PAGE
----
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[Audio] Hugh Glass and the True Story Behind 'The Revenant'

Courtesy of Ted Belue
"Caught off Guard" (Courtesy David Wright)

"There were a lot of ways to die out there," says historian Ted Belue, a history professor at Murray State University, discussing the true story of frontiersman and fur trapper Hugh Glass, subject of the new film The Revenant, starring Leonardo DiCaprio and Tom Hardy is set in 1823 Montana and South Dakota. He speaks with Todd Hatton on Sounds Good about the history of the fur trade and why "malcontents" like Glass were drawn to the novelty of adventure and "hairy dollars."

Seeking 100 Adventurous Men

By 1823, the Lewis and Clark Expedition had been over for nearly 20 years, the fur trade was in full swing (beginning around 1807 with Manuel Lisa) and William Ashley had recently published an advertisement in a St. Louis newspaper seeking 100 adventurous young men to travel into the wilderness hunting beaver pelt.

The beaver trade was great money and critical in Europe, where every man would have worn a beaver hat. In America, there was a new driving philosophy of Manifest Destiny, where it was God's will to move west. A young bustling nation with an incremental population increase, America was surrounded by foreign influence and competition from the Canadian Hudson's Bay Company, Russians coming from Alaska, British Columbia and French influence and Spanish in the southwest. Americans felt behooved to journey west and the mountain men were the vanguard, Belue says.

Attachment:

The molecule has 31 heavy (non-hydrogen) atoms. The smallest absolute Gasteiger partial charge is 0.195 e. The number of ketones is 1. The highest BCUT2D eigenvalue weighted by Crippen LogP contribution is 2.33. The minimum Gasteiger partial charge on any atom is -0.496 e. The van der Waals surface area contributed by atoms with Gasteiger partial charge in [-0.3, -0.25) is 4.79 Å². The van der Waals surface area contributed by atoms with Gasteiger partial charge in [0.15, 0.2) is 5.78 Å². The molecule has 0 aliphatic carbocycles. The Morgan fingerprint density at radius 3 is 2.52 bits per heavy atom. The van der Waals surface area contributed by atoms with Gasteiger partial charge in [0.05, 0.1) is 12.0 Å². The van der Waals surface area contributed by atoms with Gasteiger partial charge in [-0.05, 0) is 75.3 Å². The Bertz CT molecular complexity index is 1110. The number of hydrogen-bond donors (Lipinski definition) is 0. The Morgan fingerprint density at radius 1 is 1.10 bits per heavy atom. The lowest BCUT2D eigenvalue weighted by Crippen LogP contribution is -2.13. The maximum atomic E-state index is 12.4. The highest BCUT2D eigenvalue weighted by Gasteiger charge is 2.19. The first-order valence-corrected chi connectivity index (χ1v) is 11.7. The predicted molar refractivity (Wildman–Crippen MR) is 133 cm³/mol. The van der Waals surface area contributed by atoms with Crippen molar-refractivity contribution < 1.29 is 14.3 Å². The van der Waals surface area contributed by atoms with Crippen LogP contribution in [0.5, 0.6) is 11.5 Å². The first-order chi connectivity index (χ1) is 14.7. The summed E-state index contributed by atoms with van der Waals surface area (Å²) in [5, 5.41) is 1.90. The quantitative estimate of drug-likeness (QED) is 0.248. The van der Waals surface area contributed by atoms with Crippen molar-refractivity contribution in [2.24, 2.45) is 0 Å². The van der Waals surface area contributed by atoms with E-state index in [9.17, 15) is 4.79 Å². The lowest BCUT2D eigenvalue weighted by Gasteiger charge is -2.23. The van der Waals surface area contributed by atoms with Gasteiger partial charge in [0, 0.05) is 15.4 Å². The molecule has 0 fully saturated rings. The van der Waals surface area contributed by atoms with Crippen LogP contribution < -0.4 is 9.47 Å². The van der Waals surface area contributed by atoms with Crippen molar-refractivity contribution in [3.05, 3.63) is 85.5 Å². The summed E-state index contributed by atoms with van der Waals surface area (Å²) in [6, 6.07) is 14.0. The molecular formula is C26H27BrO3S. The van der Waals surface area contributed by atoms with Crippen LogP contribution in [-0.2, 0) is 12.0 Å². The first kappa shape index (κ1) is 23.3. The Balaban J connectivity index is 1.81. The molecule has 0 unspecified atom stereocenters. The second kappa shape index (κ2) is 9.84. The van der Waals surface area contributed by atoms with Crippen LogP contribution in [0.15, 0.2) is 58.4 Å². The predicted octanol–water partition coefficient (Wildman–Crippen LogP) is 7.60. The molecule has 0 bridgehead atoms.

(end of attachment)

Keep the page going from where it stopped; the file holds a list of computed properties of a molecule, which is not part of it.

Hugh Glass was different

Hugh Glass was different among this group of adventurers. His historical record is faint until around 1823, but he was a little older than the typical trapper. The average age was early 20s - these were young guys from Kentucky or Missouri and 25-30 percent were French. Glass was a company man and a 'malcontent' who records describe as "hard to contain." He tended to buck against authority. Evidence shows he was at one time a pirate with Jean Lafitte in Barataria (near New Orleans). He escaped this life and headed to Kansas, but was captured by the Pawnee people and nearly killed. He later gets back to St. Louis and goes up the Missouri River in 1823.

The Fur Trappers

The life of a fur trapper was far from the romantic ideal often portrayed in films. They ate a diet of six to eight pounds of meat per day. He was a lean and sinewy kind of guy. The basic job up the Missouri was 'cordelling,' tying a large rope in front of the keelboat that the group of men would pull upstream against the river. Once they arrived at their site, they broke into small trapping parties. The typical brigade was 30 to 50 men and the parties would be three to five men. Beaver traps weighed six or seven pounds. They'd press the pelts and take them back to St. Louis.

At the apex of trappers were the "free trapper" who trapped wherever they wanted and sold their pelts with whomever they chose to do business. Most were company men and employees and below them were the "pork eaters" who did the skinning and fleshing of the pelts. There were a lot of ways to die out there, Belue says, from grizzly bears to venomous reptiles, to falling off of things.